Patterns of mammalian species richness and habitat associations in Pennsylvania

Patterns of mammalian species richness and habitat associations in Pennsylvania Landscape variables were employed as indices of habitat heterogeneity, fragmentation, and human influence on the environment to characterize constituent units of a 635 km 2 grid covering the state of Pennsylvania. Species richness was determined by overlaying the distributions of all 60 terrestrial mammalian species found within the state. All landscape variables investigated were correlated with species richness. Areas with high topographic variation and low road density had the highest species richness. Species sensitive to habitat fragmentation were also associated with large forest patches and low road density. These landscape variables may be useful in identifying areas that are important for the conservation of these species. Associations between species distributions and landscape variables were substantiated by published habitat associations. Species with extremely limited distributions were not associated with landscape variables and represent special cases for conservation planners. Rare species, as defined by their limited geographical distribution, were not associated with areas of high species richness (hotspots). The utility of species richness hotspots for conservation planning is disputable. Hotspots of species richness were associated with large forest patches and low road density. http://www.deepdyve.com/assets/images/DeepDyve-Logo-lg.png Biological Conservation Elsevier

Patterns of mammalian species richness and habitat associations in Pennsylvania

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Publisher
Elsevier
Copyright
Copyright © 2001 Elsevier Science Ltd
ISSN
0006-3207
D.O.I.
10.1016/S0006-3207(00)00223-8
Publisher site
See Article on Publisher Site

Abstract

Landscape variables were employed as indices of habitat heterogeneity, fragmentation, and human influence on the environment to characterize constituent units of a 635 km 2 grid covering the state of Pennsylvania. Species richness was determined by overlaying the distributions of all 60 terrestrial mammalian species found within the state. All landscape variables investigated were correlated with species richness. Areas with high topographic variation and low road density had the highest species richness. Species sensitive to habitat fragmentation were also associated with large forest patches and low road density. These landscape variables may be useful in identifying areas that are important for the conservation of these species. Associations between species distributions and landscape variables were substantiated by published habitat associations. Species with extremely limited distributions were not associated with landscape variables and represent special cases for conservation planners. Rare species, as defined by their limited geographical distribution, were not associated with areas of high species richness (hotspots). The utility of species richness hotspots for conservation planning is disputable. Hotspots of species richness were associated with large forest patches and low road density.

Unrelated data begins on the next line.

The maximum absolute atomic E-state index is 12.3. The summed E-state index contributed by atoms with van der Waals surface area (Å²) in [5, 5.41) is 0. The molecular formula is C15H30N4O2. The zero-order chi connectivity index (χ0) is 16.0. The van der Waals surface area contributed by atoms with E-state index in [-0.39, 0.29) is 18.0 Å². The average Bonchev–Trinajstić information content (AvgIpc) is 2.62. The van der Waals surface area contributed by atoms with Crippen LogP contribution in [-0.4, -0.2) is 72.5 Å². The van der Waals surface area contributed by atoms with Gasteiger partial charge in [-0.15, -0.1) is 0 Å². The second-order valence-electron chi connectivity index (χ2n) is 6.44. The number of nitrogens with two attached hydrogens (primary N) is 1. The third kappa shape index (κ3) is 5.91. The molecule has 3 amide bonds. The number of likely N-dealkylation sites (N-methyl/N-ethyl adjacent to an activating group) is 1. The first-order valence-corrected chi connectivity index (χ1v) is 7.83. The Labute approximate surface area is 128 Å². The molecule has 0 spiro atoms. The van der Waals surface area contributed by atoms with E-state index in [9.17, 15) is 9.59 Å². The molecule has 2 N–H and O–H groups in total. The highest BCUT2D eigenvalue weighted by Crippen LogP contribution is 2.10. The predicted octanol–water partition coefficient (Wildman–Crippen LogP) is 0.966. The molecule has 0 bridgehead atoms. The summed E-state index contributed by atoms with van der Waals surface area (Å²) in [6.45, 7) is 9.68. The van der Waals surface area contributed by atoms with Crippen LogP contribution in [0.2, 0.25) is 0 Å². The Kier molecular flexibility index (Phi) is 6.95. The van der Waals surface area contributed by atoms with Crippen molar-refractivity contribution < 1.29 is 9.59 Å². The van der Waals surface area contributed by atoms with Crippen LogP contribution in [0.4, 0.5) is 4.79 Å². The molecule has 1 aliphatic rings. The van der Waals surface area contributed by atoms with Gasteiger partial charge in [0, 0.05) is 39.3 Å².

Journal

Biological ConservationElsevier

Published: Jun 1, 2001

References

  • The Fragmented Forest
    Harris, L.D.
  • Conservation prioritization using GAP data
    Kiester, A.R.; Scott, J.M.; Csuti, B.; Noss, R.F.; Butterfield, B.; Sahr, K.; White, D.
  • Biodiversity hotspots for conservation priorities
    Myers, N.; Mittermeier, R.A.; Mittermeier, C.G.; da Fonseca, G.A.B.; Kent, J.
  • Choosing reserve networks with incomplete species information
    Polasky, S.; Camm, J.D.; Solow, A.R.; Csuti, B.; White, D.; Ding, R.
  • The gaps between theory and practice in selecting nature reserves
    Prendergast, J.R.; Quinn, R.M.; Lawton, J.H.
  • A comparison of species diversity and morphological diversity across the North American latitudinal gradient
    Shepherd, U.L.

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